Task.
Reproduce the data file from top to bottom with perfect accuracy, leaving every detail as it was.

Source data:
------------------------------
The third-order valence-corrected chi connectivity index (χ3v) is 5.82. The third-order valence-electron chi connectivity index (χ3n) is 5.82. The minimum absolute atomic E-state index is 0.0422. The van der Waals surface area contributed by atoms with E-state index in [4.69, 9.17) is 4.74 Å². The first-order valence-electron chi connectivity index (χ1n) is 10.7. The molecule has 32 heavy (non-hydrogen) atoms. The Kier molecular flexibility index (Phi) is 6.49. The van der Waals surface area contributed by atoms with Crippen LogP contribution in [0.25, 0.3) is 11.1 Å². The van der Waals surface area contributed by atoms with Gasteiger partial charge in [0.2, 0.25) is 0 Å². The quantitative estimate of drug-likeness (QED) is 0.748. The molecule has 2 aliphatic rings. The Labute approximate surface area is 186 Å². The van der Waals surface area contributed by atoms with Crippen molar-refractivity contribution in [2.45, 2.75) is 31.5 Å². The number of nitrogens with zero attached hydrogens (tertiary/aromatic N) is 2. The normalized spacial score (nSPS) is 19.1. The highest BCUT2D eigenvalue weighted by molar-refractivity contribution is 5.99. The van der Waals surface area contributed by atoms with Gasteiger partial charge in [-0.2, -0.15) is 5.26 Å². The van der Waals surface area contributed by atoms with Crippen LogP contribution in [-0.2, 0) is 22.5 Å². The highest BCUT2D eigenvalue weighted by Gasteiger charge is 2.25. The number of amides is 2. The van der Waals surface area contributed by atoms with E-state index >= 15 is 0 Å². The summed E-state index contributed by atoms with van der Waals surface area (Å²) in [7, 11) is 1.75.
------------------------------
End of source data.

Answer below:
The third-order valence-corrected chi connectivity index (χ3v) is 5.82. The third-order valence-electron chi connectivity index (χ3n) is 5.82. The minimum absolute atomic E-state index is 0.0422. The van der Waals surface area contributed by atoms with E-state index in [4.69, 9.17) is 4.74 Å². The first-order valence-electron chi connectivity index (χ1n) is 10.7. The molecule has 32 heavy (non-hydrogen) atoms. The Kier molecular flexibility index (Phi) is 6.49. The van der Waals surface area contributed by atoms with Crippen LogP contribution in [0.25, 0.3) is 11.1 Å². The van der Waals surface area contributed by atoms with Gasteiger partial charge in [0.2, 0.25) is 0 Å². The quantitative estimate of drug-likeness (QED) is 0.748. The molecule has 2 aliphatic rings. The Labute approximate surface area is 186 Å². The van der Waals surface area contributed by atoms with Crippen molar-refractivity contribution in [2.45, 2.75) is 31.5 Å². The number of nitrogens with zero attached hydrogens (tertiary/aromatic N) is 2. The normalized spacial score (nSPS) is 19.1. The highest BCUT2D eigenvalue weighted by molar-refractivity contribution is 5.99. The van der Waals surface area contributed by atoms with Gasteiger partial charge in [-0.2, -0.15) is 5.26 Å². The van der Waals surface area contributed by atoms with Crippen LogP contribution in [-0.2, 0) is 22.5 Å². The highest BCUT2D eigenvalue weighted by Gasteiger charge is 2.25. The number of amides is 2. The van der Waals surface area contributed by atoms with E-state index >= 15 is 0 Å². The summed E-state index contributed by atoms with van der Waals surface area (Å²) in [7, 11) is 1.75.